Equitable Distribution: What Happens To Pets When People Divorce?

In Florida, a family law court is authorized to divide spouses’ marital assets and liabilities as part of a divorce.  This is known as equitable distribution.

A dog or cat adopted during the marriage would be considered a “marital asset” to be distributed.  A court will either ratify an agreement on the pet, or determine how to distribute the pet based on the factors laid out in section 61.075, Florida Statutes.

Interestingly enough, the legislature of Maryland is considering a bill that would treat animals more like children.  From the Washington Examiner:

Essentially, the law gives the court the power to issue a custody agreement for pets. While it may seem a little silly on the surface, to couples who don’t have kids, pets are the next-best thing. And — especially if it’s a bitter divorce — they’ll fight tooth and nail over them.

Here’s what the proposed law would allow the court to do:

  • Give one party sole ownership of the pet,
  • Give one party sole ownership of the pet with visitation rights granted to the other party on a schedule that the court determines, OR
  • Give both parties ownership of the pet and order custody of the pet to be shared by both parties on a schedule that the court determines.

The court cannot order either party to pay any pet expenses to the other party.

If you have questions regarding equitable distribution or other issues associated with divorce, you may schedule a consultation with The Law Firm of Adam B. Cordover, P.A., by calling us at (813) 443-0615 or filling out our contact form.


About Adam B. Cordover, Attorney-at-Law

Family Diplomacy is dedicated to helping clients restructure their families privately and respectfully. We practice exclusively in out-of-court dispute resolution, with a focus on collaborative divorce and family law, mediation, direct negotiations, and unbundled legal services. We maintain this out-of-court practice because we strongly believe that family disputes should be resolved in a private conference room, not in a hostile and public courtroom environment. This unique perspective on family law stems back to Adam B. Cordover’s experience studying International Affairs in Washington, D.C., and abroad. Adam had the rare opportunity to work closely with ambassadors and diplomats from war-torn regions around the world. He traveled around the globe, learning from diplomatic leaders as they applied dispute resolution techniques to tackle seemingly impossible conflicts. It dawned on him: If these techniques can work in the complex world of International Relations, why not Domestic Relations and Family Law? This realization lead Adam to create an exclusively out-of-court practice and to bring a more peacemaking approach to family law. In his previous role as a litigation attorney, Adam witnessed parties experience the negative emotional and financial effects that long, drawn out divorce battles can have on families. As a result, Adam has become a strong proponent of the Collaborative Process, where a structure is put in place so that life’s hardest moments do not have to be any more difficult than necessary. A thought leader in the international collaborative law community, Adam successfully spearheaded an effort of the Thirteenth Judicial Circuit to draft an administrative order safeguarding the principles of collaborative family law (just the fourth such administrative order in Florida). Adam has been featured in or interviewed about collaborative practice by the Tampa Bay Times, Tampa Tribune, Orlando Sentinel, Miami Herald, Tampa Bay Business Journal, Florida Bar News, NBC, Fox 13, Bay News 9, ABC Action News, The World of Collaborative Practice Magazine, and Spirit FM 90.5. Adam regularly speaks at professional and civic organizations locally and internationally regarding the collaborative process. Adam B. Cordover is president of Next Generation Divorce, a 501(c)(3) and Florida’s largest interdisciplinary collaborative practice group with member attorneys, mental health professionals, and financial professionals throughout Hillsborough, Pinellas, Pasco, Sarasota, and Manatee Counties. Adam is also on the Executive Board and co-chair of the Research Committee of the Collaborative Family Law Council of Florida. Further, Adam is a graduate of the inaugural class of the Leadership Academy of the International Academy of Collaborative Professionals. You can learn more about us and our services at www.FamilyDiplomacy.com. Attorney Adam B. Cordover is admitted to the Florida Bar and the United States District Court, Middle District of Florida. His office is located at 412 East Madison Street, Suite 824, Tampa, Florida 33602.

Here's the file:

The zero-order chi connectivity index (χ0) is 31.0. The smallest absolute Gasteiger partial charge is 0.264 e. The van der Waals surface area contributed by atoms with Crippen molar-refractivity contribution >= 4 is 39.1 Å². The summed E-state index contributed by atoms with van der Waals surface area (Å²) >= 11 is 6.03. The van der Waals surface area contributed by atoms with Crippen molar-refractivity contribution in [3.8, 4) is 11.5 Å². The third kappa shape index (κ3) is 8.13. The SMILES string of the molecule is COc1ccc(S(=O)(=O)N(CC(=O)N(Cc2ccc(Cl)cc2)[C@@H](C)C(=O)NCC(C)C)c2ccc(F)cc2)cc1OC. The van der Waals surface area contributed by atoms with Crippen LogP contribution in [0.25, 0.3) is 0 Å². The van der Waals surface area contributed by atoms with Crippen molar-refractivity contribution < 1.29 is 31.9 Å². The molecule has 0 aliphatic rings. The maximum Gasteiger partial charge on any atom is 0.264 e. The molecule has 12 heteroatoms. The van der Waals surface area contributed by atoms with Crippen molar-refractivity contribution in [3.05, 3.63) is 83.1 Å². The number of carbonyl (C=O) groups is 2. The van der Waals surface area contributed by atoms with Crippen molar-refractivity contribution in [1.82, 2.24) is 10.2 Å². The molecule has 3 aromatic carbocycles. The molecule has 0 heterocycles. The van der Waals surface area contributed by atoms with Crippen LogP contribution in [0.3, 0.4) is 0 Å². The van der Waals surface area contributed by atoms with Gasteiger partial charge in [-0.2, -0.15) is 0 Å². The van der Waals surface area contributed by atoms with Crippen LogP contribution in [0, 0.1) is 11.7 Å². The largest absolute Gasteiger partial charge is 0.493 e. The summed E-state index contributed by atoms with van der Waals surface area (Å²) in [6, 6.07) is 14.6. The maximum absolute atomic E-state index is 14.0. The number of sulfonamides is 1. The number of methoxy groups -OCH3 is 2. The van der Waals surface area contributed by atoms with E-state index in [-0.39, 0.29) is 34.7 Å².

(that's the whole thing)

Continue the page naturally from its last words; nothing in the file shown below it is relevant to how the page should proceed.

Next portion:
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One Response to Equitable Distribution: What Happens To Pets When People Divorce?

  1. Pingback: Equitable Distribution: What Happens To Pets When People Divorce … | Child Custody Attorneys

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